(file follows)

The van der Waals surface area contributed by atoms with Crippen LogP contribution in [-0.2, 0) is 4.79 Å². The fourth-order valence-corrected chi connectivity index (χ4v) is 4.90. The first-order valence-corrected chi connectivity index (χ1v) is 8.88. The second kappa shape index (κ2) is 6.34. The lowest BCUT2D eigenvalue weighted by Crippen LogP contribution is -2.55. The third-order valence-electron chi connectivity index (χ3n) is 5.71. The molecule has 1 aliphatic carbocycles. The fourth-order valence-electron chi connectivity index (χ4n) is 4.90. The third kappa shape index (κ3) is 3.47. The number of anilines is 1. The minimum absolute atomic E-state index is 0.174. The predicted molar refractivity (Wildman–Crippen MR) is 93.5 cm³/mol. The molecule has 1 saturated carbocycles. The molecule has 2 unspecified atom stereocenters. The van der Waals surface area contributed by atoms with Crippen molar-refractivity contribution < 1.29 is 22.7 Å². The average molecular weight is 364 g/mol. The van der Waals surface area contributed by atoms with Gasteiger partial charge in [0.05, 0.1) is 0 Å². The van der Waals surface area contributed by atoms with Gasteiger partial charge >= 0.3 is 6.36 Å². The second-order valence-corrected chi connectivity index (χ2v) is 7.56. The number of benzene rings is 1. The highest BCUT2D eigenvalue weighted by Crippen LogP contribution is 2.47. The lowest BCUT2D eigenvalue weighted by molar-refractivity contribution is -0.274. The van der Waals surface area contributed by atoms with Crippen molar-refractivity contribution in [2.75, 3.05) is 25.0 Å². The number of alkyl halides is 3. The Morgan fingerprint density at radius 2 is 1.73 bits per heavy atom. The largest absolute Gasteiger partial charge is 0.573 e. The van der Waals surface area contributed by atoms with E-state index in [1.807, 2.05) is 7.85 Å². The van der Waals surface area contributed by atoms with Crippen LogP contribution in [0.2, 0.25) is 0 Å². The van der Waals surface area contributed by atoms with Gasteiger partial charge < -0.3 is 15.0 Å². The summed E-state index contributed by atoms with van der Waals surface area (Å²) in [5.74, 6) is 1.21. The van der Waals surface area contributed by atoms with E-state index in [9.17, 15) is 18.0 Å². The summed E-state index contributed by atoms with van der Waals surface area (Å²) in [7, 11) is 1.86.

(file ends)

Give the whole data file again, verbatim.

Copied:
The van der Waals surface area contributed by atoms with Crippen LogP contribution in [-0.2, 0) is 4.79 Å². The fourth-order valence-corrected chi connectivity index (χ4v) is 4.90. The first-order valence-corrected chi connectivity index (χ1v) is 8.88. The second kappa shape index (κ2) is 6.34. The lowest BCUT2D eigenvalue weighted by Crippen LogP contribution is -2.55. The third-order valence-electron chi connectivity index (χ3n) is 5.71. The molecule has 1 aliphatic carbocycles. The fourth-order valence-electron chi connectivity index (χ4n) is 4.90. The third kappa shape index (κ3) is 3.47. The number of anilines is 1. The minimum absolute atomic E-state index is 0.174. The predicted molar refractivity (Wildman–Crippen MR) is 93.5 cm³/mol. The molecule has 1 saturated carbocycles. The molecule has 2 unspecified atom stereocenters. The van der Waals surface area contributed by atoms with Crippen molar-refractivity contribution < 1.29 is 22.7 Å². The average molecular weight is 364 g/mol. The van der Waals surface area contributed by atoms with Gasteiger partial charge in [0.05, 0.1) is 0 Å². The van der Waals surface area contributed by atoms with Gasteiger partial charge >= 0.3 is 6.36 Å². The second-order valence-corrected chi connectivity index (χ2v) is 7.56. The number of benzene rings is 1. The highest BCUT2D eigenvalue weighted by Crippen LogP contribution is 2.47. The lowest BCUT2D eigenvalue weighted by molar-refractivity contribution is -0.274. The van der Waals surface area contributed by atoms with Crippen molar-refractivity contribution in [2.75, 3.05) is 25.0 Å². The number of alkyl halides is 3. The Morgan fingerprint density at radius 2 is 1.73 bits per heavy atom. The largest absolute Gasteiger partial charge is 0.573 e. The van der Waals surface area contributed by atoms with E-state index in [1.807, 2.05) is 7.85 Å². The van der Waals surface area contributed by atoms with Crippen LogP contribution in [0.2, 0.25) is 0 Å². The van der Waals surface area contributed by atoms with Gasteiger partial charge < -0.3 is 15.0 Å². The summed E-state index contributed by atoms with van der Waals surface area (Å²) in [5.74, 6) is 1.21. The van der Waals surface area contributed by atoms with E-state index in [9.17, 15) is 18.0 Å². The summed E-state index contributed by atoms with van der Waals surface area (Å²) in [7, 11) is 1.86.